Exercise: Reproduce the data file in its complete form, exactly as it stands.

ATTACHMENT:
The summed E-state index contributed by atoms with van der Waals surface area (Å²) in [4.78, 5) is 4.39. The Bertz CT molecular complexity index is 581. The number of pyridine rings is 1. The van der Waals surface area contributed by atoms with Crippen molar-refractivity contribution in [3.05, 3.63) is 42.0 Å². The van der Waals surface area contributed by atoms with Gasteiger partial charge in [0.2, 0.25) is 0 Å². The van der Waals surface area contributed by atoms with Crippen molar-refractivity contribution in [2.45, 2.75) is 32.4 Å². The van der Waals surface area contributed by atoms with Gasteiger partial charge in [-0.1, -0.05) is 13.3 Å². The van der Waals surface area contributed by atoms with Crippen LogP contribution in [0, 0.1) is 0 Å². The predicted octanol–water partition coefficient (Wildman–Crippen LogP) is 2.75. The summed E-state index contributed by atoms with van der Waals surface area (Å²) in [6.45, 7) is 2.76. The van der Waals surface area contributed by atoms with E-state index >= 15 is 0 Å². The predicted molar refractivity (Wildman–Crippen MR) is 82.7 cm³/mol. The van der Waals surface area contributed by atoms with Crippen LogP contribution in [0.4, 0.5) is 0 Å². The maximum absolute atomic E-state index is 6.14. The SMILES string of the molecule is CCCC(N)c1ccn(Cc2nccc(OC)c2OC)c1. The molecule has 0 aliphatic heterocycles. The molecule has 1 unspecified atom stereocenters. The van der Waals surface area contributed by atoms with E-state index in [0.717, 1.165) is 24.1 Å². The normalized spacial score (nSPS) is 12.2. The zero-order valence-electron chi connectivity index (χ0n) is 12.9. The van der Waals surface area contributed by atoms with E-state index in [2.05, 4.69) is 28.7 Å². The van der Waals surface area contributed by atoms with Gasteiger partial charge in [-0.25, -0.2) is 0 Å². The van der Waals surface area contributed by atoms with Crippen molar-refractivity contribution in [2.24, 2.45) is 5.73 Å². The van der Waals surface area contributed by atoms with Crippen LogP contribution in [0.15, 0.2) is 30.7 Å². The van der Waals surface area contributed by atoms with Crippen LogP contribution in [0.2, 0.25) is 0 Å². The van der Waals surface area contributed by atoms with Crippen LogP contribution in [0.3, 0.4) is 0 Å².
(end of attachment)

The summed E-state index contributed by atoms with van der Waals surface area (Å²) in [4.78, 5) is 4.39. The Bertz CT molecular complexity index is 581. The number of pyridine rings is 1. The van der Waals surface area contributed by atoms with Crippen molar-refractivity contribution in [3.05, 3.63) is 42.0 Å². The van der Waals surface area contributed by atoms with Gasteiger partial charge in [0.2, 0.25) is 0 Å². The van der Waals surface area contributed by atoms with Crippen molar-refractivity contribution in [2.45, 2.75) is 32.4 Å². The van der Waals surface area contributed by atoms with Gasteiger partial charge in [-0.1, -0.05) is 13.3 Å². The van der Waals surface area contributed by atoms with Crippen LogP contribution in [0, 0.1) is 0 Å². The predicted octanol–water partition coefficient (Wildman–Crippen LogP) is 2.75. The summed E-state index contributed by atoms with van der Waals surface area (Å²) in [6.45, 7) is 2.76. The van der Waals surface area contributed by atoms with E-state index >= 15 is 0 Å². The predicted molar refractivity (Wildman–Crippen MR) is 82.7 cm³/mol. The van der Waals surface area contributed by atoms with Crippen LogP contribution in [0.4, 0.5) is 0 Å². The maximum absolute atomic E-state index is 6.14. The SMILES string of the molecule is CCCC(N)c1ccn(Cc2nccc(OC)c2OC)c1. The molecule has 0 aliphatic heterocycles. The molecule has 1 unspecified atom stereocenters. The van der Waals surface area contributed by atoms with E-state index in [0.717, 1.165) is 24.1 Å². The normalized spacial score (nSPS) is 12.2. The zero-order valence-electron chi connectivity index (χ0n) is 12.9. The van der Waals surface area contributed by atoms with E-state index in [2.05, 4.69) is 28.7 Å². The van der Waals surface area contributed by atoms with Gasteiger partial charge in [-0.25, -0.2) is 0 Å². The van der Waals surface area contributed by atoms with Crippen molar-refractivity contribution in [2.24, 2.45) is 5.73 Å². The van der Waals surface area contributed by atoms with Crippen LogP contribution in [0.15, 0.2) is 30.7 Å². The van der Waals surface area contributed by atoms with Crippen LogP contribution in [0.2, 0.25) is 0 Å². The van der Waals surface area contributed by atoms with Crippen LogP contribution in [0.3, 0.4) is 0 Å².